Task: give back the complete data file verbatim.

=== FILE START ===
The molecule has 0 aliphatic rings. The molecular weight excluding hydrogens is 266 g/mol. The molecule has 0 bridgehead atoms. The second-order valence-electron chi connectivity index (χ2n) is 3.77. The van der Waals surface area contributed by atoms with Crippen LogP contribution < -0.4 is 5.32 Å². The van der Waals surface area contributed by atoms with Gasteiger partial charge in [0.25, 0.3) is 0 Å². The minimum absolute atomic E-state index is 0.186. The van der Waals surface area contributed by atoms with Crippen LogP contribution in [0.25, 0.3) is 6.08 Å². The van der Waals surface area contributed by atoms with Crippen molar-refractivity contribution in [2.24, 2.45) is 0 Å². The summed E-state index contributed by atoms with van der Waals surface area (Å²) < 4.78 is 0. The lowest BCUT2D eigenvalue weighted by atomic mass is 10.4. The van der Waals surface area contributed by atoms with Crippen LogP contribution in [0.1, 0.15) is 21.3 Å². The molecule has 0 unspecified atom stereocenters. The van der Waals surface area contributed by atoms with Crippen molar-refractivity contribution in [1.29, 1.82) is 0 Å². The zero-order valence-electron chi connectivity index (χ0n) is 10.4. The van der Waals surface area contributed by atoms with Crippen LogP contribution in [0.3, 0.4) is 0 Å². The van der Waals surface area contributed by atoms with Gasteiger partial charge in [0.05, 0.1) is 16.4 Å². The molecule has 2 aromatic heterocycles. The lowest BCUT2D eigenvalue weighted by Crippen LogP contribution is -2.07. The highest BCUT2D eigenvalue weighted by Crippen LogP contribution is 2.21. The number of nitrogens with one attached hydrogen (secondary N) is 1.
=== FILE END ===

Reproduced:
The molecule has 0 aliphatic rings. The molecular weight excluding hydrogens is 266 g/mol. The molecule has 0 bridgehead atoms. The second-order valence-electron chi connectivity index (χ2n) is 3.77. The van der Waals surface area contributed by atoms with Crippen LogP contribution < -0.4 is 5.32 Å². The van der Waals surface area contributed by atoms with Gasteiger partial charge in [0.25, 0.3) is 0 Å². The minimum absolute atomic E-state index is 0.186. The van der Waals surface area contributed by atoms with Crippen LogP contribution in [0.25, 0.3) is 6.08 Å². The van der Waals surface area contributed by atoms with Crippen molar-refractivity contribution in [2.24, 2.45) is 0 Å². The summed E-state index contributed by atoms with van der Waals surface area (Å²) < 4.78 is 0. The lowest BCUT2D eigenvalue weighted by atomic mass is 10.4. The van der Waals surface area contributed by atoms with Crippen LogP contribution in [0.1, 0.15) is 21.3 Å². The molecule has 0 unspecified atom stereocenters. The van der Waals surface area contributed by atoms with Crippen molar-refractivity contribution in [1.29, 1.82) is 0 Å². The zero-order valence-electron chi connectivity index (χ0n) is 10.4. The van der Waals surface area contributed by atoms with Crippen LogP contribution in [0.3, 0.4) is 0 Å². The van der Waals surface area contributed by atoms with Gasteiger partial charge in [0.05, 0.1) is 16.4 Å². The molecule has 2 aromatic heterocycles. The lowest BCUT2D eigenvalue weighted by Crippen LogP contribution is -2.07. The highest BCUT2D eigenvalue weighted by Crippen LogP contribution is 2.21. The number of nitrogens with one attached hydrogen (secondary N) is 1.